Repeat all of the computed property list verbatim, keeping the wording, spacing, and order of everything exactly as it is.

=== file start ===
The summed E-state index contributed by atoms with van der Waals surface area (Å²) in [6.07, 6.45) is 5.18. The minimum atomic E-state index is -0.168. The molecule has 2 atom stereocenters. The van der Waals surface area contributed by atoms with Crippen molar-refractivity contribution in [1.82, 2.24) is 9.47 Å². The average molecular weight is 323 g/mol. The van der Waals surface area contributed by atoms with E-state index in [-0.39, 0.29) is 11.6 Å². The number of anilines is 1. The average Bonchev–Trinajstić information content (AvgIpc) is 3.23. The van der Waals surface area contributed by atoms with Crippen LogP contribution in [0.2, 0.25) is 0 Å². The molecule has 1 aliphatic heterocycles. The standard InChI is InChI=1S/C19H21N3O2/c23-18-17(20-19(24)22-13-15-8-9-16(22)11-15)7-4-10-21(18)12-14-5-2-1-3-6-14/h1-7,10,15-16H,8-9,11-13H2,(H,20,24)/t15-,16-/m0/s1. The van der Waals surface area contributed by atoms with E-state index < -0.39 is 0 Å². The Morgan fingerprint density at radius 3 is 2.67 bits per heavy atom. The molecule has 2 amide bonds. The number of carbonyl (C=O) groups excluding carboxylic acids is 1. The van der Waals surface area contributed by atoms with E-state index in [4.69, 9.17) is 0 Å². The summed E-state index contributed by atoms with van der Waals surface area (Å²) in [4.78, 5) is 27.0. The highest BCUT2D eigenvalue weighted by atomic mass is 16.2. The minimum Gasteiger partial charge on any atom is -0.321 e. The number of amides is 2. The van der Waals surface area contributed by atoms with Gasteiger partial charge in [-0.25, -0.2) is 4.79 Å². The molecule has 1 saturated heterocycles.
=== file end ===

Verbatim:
The summed E-state index contributed by atoms with van der Waals surface area (Å²) in [6.07, 6.45) is 5.18. The minimum atomic E-state index is -0.168. The molecule has 2 atom stereocenters. The van der Waals surface area contributed by atoms with Crippen molar-refractivity contribution in [1.82, 2.24) is 9.47 Å². The average molecular weight is 323 g/mol. The van der Waals surface area contributed by atoms with E-state index in [-0.39, 0.29) is 11.6 Å². The number of anilines is 1. The average Bonchev–Trinajstić information content (AvgIpc) is 3.23. The van der Waals surface area contributed by atoms with Crippen LogP contribution in [0.2, 0.25) is 0 Å². The molecule has 1 aliphatic heterocycles. The standard InChI is InChI=1S/C19H21N3O2/c23-18-17(20-19(24)22-13-15-8-9-16(22)11-15)7-4-10-21(18)12-14-5-2-1-3-6-14/h1-7,10,15-16H,8-9,11-13H2,(H,20,24)/t15-,16-/m0/s1. The van der Waals surface area contributed by atoms with E-state index < -0.39 is 0 Å². The Morgan fingerprint density at radius 3 is 2.67 bits per heavy atom. The molecule has 2 amide bonds. The number of carbonyl (C=O) groups excluding carboxylic acids is 1. The van der Waals surface area contributed by atoms with E-state index in [4.69, 9.17) is 0 Å². The summed E-state index contributed by atoms with van der Waals surface area (Å²) in [4.78, 5) is 27.0. The highest BCUT2D eigenvalue weighted by atomic mass is 16.2. The minimum Gasteiger partial charge on any atom is -0.321 e. The number of amides is 2. The van der Waals surface area contributed by atoms with Gasteiger partial charge in [-0.25, -0.2) is 4.79 Å². The molecule has 1 saturated heterocycles.